You know you’re onto something when your show is mercilessly parodied by other people, which is what happened to Mare of Easttown this past week on Saturday Night Live. And whilst that satire was firmly centered more on the rather unique Pennsylvanian accent than the actual content of the show, it was another indication that this intriguing drama has definitely begun to capture the popular attention of mainstream audiences on both sides of the Atlantic.
That popularity is well earned. The best crime dramas keep you guessing, and this show has been all about subverting your assumptions by continually taking a left turn on any theory you might have been carefully constructing.
And wow, did this episode give us yet ANOTHER – and much, much darker – left turn than before.
But before we got to that, the show did something interesting beforehand – it took it’s foot completely off the gas pedal. In the previous episode’s cliffhanger, we saw Deacon Mark offload Erin’s bike into the local river and Mare get her marching orders for trying to fit up Carrie. It was a lot to leave us with, but the show – once again – didn’t do what we expected. Instead, we got an even slower burn than previous episodes, with a complete detour into exploring the side stories of other characters as well as a heart-wrenching flashback that examined Mare’s relationship with her son Kevin.
It was a bold move, and it worked.
Mare of Easttown has had a lot of comparisons to other great crime shows thrown at it, most of which have been warranted – but it never felt more like The Killing than this episode, as it navigated some very intriguing second story-lines that felt like we were widening the scope of the narrative well beyond just Mare’s pursuit of Erin’s killer. Sure, we got plenty of that too (more on that later), but it was fascinating to see Dawn’s story evolve beyond just a side-sketch of a grieving mother.
Embattled from chemotherapy treatment and working a dead-end job, her story seemed desperate enough already even before she became a victim of blackmail over her daughter’s whereabouts. The fact the wild goose chase she went on was book-ended by the (largely predictable) reveal of her tormentor being local addict Freddie just made the whole escapade even more crushingly sad, for both parties. But it was part of a wider attempt by the show to explore the impact Erin’s death is creating on the town, and by doing so, expand the agency of the characters within it independent of the core investigation – something that The Killing excelled at.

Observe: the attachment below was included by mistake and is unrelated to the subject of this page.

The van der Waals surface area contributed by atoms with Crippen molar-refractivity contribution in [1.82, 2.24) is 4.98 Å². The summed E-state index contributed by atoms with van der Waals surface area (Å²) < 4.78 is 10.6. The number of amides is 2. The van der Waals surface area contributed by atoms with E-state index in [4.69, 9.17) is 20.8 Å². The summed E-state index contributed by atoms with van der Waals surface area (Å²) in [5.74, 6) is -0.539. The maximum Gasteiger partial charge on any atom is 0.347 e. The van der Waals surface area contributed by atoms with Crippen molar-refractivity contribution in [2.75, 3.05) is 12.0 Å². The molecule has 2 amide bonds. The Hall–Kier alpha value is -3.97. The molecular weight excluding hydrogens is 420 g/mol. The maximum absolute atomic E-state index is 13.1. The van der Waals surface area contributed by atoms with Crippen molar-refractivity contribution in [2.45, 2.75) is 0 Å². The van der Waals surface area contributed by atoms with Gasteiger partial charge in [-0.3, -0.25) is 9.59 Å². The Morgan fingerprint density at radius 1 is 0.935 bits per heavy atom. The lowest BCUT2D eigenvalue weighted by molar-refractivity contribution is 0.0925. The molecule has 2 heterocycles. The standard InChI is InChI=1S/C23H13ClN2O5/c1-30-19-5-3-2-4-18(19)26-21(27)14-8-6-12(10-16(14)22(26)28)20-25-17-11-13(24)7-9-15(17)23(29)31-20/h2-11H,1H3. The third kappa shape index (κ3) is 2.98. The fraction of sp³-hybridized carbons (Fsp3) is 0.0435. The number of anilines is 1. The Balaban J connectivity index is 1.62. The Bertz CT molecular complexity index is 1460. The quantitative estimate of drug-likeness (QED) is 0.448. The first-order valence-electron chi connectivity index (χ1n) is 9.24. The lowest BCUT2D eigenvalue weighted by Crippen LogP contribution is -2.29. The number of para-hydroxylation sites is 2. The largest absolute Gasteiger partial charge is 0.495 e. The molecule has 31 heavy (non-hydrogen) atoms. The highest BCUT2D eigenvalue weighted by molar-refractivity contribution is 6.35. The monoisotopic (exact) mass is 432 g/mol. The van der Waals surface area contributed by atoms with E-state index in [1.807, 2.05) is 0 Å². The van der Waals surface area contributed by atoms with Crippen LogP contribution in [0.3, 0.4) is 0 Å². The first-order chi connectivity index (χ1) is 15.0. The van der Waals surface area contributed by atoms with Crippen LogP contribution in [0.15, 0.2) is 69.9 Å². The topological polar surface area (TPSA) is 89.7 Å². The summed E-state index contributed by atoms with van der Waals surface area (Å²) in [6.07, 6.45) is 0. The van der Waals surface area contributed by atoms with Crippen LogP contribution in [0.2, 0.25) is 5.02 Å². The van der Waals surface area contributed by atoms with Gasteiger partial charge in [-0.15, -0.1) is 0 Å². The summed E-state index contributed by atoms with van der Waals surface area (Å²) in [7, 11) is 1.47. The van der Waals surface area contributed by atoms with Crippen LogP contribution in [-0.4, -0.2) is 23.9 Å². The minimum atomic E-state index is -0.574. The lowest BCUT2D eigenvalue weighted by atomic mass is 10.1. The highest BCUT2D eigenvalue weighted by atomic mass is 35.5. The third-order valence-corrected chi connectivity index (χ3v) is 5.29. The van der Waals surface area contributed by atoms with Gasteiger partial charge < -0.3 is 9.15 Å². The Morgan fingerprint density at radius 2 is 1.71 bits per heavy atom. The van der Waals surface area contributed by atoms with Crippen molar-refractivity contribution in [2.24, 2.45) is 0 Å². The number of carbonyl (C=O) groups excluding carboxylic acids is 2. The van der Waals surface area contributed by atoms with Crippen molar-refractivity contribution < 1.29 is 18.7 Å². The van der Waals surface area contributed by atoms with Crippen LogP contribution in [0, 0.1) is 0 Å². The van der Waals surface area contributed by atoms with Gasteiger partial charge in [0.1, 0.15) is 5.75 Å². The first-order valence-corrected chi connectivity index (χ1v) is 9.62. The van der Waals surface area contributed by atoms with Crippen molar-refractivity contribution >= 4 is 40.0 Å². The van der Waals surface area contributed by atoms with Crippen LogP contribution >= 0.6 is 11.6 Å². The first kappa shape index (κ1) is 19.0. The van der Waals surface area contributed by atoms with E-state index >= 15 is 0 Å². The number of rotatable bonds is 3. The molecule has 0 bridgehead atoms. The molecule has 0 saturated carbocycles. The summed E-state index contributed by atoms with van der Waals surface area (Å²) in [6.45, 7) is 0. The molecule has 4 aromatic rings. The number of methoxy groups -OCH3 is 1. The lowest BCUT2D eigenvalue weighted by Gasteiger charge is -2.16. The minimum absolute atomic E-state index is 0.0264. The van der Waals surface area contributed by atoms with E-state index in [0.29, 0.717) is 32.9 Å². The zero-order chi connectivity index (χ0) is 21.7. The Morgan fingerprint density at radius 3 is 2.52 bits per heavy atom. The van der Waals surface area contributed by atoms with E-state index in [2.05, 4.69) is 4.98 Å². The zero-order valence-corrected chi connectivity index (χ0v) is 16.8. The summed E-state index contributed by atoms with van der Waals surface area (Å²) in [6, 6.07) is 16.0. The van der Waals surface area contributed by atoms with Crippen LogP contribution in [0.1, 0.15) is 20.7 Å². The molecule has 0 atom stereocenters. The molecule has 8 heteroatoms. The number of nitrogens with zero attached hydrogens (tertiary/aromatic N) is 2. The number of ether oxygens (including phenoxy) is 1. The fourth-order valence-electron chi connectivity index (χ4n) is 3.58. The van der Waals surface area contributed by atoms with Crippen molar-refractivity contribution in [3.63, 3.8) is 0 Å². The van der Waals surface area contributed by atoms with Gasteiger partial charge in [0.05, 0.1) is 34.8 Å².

Back to the case. The two big mic drops on the last episode were kind of a swing and a miss here, at least in terms of a resolution. With Mare suspended, Zabel pursues Deacon Mark on his past – and whilst a hushed-up case of sexual misconduct with a minor is certainly enough to have him firmly in the police crosshairs, it increasingly feels like he’s a misdirect we’re intentionally being led to follow whilst the show took another, disturbing twist.
Because out of nowhere, we’re introduced to a new character – Missy – who is assaulted and kidnapped by persons unknown that kind of looks like the Deacon, but I have to believe isn’t – at least based on this show’s track record for twists. This was a bit of a jaw-drop for me, because it shifted the momentum of the storyline well beyond a standard police procedural into something much more akin to a high stakes thriller.
And the show wasn’t done with us yet.
Missy’s disappearance is the key to getting Mare back into the saddle with some private sleuthing, but when she teams up again with Zabel it was my first gripe yet with the show – mainly because it negated the impact of her suspension the previous week. If it’s this easy to carry on unimpeded as if she’s still on the case, why have that story element in there? That aside, the duo’s investigation on Missy’s background leads to a crucial connection that both her and Katie were involved in prostitution to support their drug habits. The only missing link is Erin, but best friend Jess reveals she was also setting up to do something similar. So we have our connection, and we have our show’s villain now in plain sight (sort of). Things were definitely picking up pace.
But the biggest shock was yet to come.
Somewhere in an remote area (in an abandoned bar whose name is surely going to become key to the case), we see Missy forcibly dragged to a makeshift cell – where she is greeted by Katie Bailey, alive if not well. With this reveal, you felt the whole dynamic of the show shift substantially from a small-scale whodunnit to something much larger in scope – and with the two girls still in evident peril (and again, I’m desperately concerned for Siobhan even more now), it almost feels like we’re moving more into True Detective territory with what may be a final, crazy pursuit to justice of whoever is behind all this. Mare of Easttown continues to surprise at every turn, and it’s all the better for it.
READ MORE: OUR EPISODE ONE REVIEW
READ MORE: OUR EPISODE TWO REVIEW
READ MORE: OUR EPISODE THREE REVIEW
Mare of Easttown is currently showing on HBO in the US and Sky Atlantic/Now TV in the UK